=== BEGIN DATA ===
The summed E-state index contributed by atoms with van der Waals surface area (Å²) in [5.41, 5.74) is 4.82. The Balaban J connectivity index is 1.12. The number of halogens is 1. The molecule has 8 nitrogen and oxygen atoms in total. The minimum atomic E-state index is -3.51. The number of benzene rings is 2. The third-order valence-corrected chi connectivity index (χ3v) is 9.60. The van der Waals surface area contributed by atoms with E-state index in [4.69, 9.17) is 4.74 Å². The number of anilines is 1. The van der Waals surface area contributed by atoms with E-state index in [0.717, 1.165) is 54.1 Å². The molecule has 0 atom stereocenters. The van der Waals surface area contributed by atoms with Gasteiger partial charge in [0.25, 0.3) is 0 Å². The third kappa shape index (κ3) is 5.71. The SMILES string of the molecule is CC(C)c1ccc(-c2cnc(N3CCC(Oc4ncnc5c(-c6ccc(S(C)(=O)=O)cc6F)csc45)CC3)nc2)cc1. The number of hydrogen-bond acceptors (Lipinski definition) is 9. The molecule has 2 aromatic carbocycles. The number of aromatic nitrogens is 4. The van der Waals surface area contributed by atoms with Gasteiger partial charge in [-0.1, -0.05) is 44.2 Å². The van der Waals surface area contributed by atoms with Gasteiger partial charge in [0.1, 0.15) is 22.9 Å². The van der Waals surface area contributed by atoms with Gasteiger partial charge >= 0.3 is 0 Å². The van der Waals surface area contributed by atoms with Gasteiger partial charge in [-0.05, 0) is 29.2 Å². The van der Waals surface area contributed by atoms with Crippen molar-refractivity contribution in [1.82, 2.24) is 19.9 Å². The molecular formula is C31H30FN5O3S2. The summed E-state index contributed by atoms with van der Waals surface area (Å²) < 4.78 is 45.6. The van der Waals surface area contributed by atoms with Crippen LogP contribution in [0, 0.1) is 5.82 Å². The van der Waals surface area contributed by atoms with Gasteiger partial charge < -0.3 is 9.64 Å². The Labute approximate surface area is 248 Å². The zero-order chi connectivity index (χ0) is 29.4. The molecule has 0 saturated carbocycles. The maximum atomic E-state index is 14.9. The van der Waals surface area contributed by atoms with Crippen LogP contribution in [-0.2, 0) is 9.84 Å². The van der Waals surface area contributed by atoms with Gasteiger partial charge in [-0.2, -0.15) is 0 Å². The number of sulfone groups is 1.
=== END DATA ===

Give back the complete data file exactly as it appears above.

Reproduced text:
The summed E-state index contributed by atoms with van der Waals surface area (Å²) in [5.41, 5.74) is 4.82. The Balaban J connectivity index is 1.12. The number of halogens is 1. The molecule has 8 nitrogen and oxygen atoms in total. The minimum atomic E-state index is -3.51. The number of benzene rings is 2. The third-order valence-corrected chi connectivity index (χ3v) is 9.60. The van der Waals surface area contributed by atoms with E-state index in [4.69, 9.17) is 4.74 Å². The number of anilines is 1. The van der Waals surface area contributed by atoms with E-state index in [0.717, 1.165) is 54.1 Å². The molecule has 0 atom stereocenters. The van der Waals surface area contributed by atoms with Gasteiger partial charge in [0.25, 0.3) is 0 Å². The third kappa shape index (κ3) is 5.71. The SMILES string of the molecule is CC(C)c1ccc(-c2cnc(N3CCC(Oc4ncnc5c(-c6ccc(S(C)(=O)=O)cc6F)csc45)CC3)nc2)cc1. The number of hydrogen-bond acceptors (Lipinski definition) is 9. The molecule has 2 aromatic carbocycles. The number of aromatic nitrogens is 4. The van der Waals surface area contributed by atoms with Gasteiger partial charge in [-0.1, -0.05) is 44.2 Å². The van der Waals surface area contributed by atoms with Gasteiger partial charge in [0.1, 0.15) is 22.9 Å². The van der Waals surface area contributed by atoms with Gasteiger partial charge >= 0.3 is 0 Å². The van der Waals surface area contributed by atoms with Gasteiger partial charge in [-0.05, 0) is 29.2 Å². The van der Waals surface area contributed by atoms with Crippen molar-refractivity contribution in [1.82, 2.24) is 19.9 Å². The molecular formula is C31H30FN5O3S2. The summed E-state index contributed by atoms with van der Waals surface area (Å²) < 4.78 is 45.6. The van der Waals surface area contributed by atoms with Crippen LogP contribution in [0, 0.1) is 5.82 Å². The van der Waals surface area contributed by atoms with Gasteiger partial charge < -0.3 is 9.64 Å². The Labute approximate surface area is 248 Å². The zero-order chi connectivity index (χ0) is 29.4. The molecule has 0 saturated carbocycles. The maximum atomic E-state index is 14.9. The van der Waals surface area contributed by atoms with Crippen LogP contribution in [-0.2, 0) is 9.84 Å². The van der Waals surface area contributed by atoms with Gasteiger partial charge in [-0.2, -0.15) is 0 Å². The number of sulfone groups is 1.